Last year, Brethauer led a study on the long-term effects of weight-loss surgery on patients with Type 2 diabetes. Of the 217 patients followed for at least five years, nearly one-quarter had complete remission of their diabetes and another quarter had partial remission. A Swedish study of 343 patients published in June found a 72 percent remission rate after two years – which dropped to 30 percent at 15 years after surgery.
Similar studies also suggest weight-loss surgery can help treat hard-to-control diabetes in some obese patients. But experts say more long-term, randomized controlled studies are needed. Brethauer would like to see research on surgery for diabetic patients who are only moderately overweight, or even normal weight.
His latest research, released at a recent conference, shows risks for gastric bypass surgery among patients with diabetes are similar to those for common procedures such as gallbladder surgery and knee replacement.
Lifestyle and Medicine First
Diabetes expert Jeffrey Mechanick, immediate past president of the American Association of Clinical Endocrinologists, agrees there’s a role for weight-loss surgery in moderate obesity, with “a bona fide obesity-related complication” like diabetes. “You would consider surgery – there’s never a ‘must,'" he says. That consideration is in order "for a patient that’s failing lifestyle management and pharmacotherapy.”
If intensive treatment isn’t working, or if a patient’s behavior is an issue and the A1C level is “sky high,” it might be time to discuss surgery, says Mechanick, who is also director of metabolic support in the division of endocrinology at the Icahn School of Medicine at Mount Sinai. “You’re just not making a dent" in such cases. "You’re giving more and more insulin; [patients are] more and more insulin resistant. They’re not adherent [to treatment].” When doctors sees other risk factors such as high blood pressure, cholesterol problems and vascular disease worsening, he says, they don’t need to wait forever.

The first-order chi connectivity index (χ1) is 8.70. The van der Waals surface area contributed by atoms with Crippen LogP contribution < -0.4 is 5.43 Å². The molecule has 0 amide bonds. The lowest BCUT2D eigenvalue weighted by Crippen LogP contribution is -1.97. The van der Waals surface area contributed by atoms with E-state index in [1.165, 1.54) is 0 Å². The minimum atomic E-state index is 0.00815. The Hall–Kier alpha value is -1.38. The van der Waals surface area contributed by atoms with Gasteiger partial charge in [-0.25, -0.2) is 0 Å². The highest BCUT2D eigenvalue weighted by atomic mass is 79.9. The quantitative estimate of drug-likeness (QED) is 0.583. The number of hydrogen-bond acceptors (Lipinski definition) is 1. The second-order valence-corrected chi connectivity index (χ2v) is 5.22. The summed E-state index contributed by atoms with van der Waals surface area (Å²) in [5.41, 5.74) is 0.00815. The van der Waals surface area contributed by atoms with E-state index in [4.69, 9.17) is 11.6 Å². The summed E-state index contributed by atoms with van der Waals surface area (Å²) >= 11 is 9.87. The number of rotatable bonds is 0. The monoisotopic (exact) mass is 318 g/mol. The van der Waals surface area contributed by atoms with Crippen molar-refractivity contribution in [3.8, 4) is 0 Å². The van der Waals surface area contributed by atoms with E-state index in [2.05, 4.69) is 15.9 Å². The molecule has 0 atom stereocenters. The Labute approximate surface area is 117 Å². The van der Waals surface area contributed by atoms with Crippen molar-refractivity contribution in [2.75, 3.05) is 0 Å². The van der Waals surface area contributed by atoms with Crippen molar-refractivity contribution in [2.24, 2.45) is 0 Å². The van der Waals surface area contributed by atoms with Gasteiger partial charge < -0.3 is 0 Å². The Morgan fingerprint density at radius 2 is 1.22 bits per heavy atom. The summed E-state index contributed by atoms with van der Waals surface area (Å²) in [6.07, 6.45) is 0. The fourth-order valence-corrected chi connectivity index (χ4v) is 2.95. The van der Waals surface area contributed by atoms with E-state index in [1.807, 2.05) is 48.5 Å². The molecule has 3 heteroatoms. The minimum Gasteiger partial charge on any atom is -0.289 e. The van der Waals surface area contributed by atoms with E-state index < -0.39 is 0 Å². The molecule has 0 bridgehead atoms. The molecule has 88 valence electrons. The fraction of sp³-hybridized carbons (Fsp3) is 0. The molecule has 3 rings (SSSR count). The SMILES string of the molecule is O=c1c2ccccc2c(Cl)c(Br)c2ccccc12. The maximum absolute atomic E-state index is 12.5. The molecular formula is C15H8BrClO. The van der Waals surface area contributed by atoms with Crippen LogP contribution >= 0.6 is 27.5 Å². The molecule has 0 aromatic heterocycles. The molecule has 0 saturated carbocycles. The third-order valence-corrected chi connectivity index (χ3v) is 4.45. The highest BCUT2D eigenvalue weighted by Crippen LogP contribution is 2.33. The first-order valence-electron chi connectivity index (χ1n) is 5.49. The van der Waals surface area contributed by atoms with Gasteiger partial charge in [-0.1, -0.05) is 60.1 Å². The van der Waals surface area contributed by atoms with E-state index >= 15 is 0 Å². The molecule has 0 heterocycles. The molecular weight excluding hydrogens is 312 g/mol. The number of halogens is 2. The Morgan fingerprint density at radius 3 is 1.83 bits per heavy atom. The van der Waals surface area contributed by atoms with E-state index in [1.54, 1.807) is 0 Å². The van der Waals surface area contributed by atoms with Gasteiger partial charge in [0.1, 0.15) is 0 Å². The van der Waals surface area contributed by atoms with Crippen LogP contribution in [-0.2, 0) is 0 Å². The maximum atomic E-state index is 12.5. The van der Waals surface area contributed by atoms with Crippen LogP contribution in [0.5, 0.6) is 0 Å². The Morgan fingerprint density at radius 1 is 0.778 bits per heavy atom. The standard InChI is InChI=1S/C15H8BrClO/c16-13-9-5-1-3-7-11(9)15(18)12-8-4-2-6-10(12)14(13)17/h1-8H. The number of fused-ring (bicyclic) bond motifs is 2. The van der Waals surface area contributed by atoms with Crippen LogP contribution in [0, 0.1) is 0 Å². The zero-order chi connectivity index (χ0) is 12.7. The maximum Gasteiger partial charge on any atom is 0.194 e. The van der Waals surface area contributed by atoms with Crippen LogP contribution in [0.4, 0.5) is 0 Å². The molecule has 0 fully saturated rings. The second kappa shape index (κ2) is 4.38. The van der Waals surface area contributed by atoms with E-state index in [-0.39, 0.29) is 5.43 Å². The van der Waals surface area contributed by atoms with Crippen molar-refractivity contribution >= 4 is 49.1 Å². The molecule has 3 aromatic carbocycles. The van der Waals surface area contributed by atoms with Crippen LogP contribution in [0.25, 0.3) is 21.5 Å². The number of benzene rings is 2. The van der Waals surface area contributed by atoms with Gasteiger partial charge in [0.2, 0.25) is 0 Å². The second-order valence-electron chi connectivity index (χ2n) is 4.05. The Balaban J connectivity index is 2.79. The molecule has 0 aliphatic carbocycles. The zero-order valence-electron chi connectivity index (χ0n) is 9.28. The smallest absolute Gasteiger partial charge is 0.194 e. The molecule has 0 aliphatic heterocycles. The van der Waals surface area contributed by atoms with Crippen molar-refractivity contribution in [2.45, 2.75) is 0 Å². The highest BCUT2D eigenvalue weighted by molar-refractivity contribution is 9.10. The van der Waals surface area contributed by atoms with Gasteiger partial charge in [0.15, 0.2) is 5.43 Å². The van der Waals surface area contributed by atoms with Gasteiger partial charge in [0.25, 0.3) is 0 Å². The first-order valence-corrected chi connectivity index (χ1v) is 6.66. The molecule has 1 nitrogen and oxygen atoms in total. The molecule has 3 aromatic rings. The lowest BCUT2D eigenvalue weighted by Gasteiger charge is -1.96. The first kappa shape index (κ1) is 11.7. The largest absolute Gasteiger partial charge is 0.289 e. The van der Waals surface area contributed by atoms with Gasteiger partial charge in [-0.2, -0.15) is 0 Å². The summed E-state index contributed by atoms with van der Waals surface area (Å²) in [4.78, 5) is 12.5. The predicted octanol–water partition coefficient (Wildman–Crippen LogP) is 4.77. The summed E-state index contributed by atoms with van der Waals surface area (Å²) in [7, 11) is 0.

But first, Mechanick says, doctors should approach obesity more holistically, including addressing behavioral issues and diet, understanding the risks and benefits of surgery and other treatments, and being well-versed in medications such as the recently approved obesity drugs Qsymia, Belviq and Contrave.
“You can see a lot of patients are falling through the cracks and a lot of physicians are saying, ‘Ah, the only thing I’ve got left is bariatric surgery,’” he says. But in the view of endocrinologists, Mechanick says, "there’s short shrift being dealt to lifestyle and pharmacotherapy that can be used more intensely and more appropriately.”
Gutierrez is a repeat customer. In 2007, he had a lap band placement that shows some of the downsides of weight-loss surgery. “My life was a wreck,” he says. Eating became a nightmare. “I didn’t know if I was going to choke or if I was going to vomit, or something else.”
This time around, Gutierrez did a lot more research. He went to Lubbock, Texas, bariatric surgeon David Syn, who removed the lap band while performing the sleeve gastrectomy. Now, Gutierrez is “ecstatic” with the results. He eats what he wants, just less than he used to. “Being so heavy, it’s not easy to get around the corrals and work with large animals, with cattle,” he says. That’s much easier these days, along with indulging his passion for riding horses. And as long as his blood sugar holds steady, he’s happy to be diabetes free.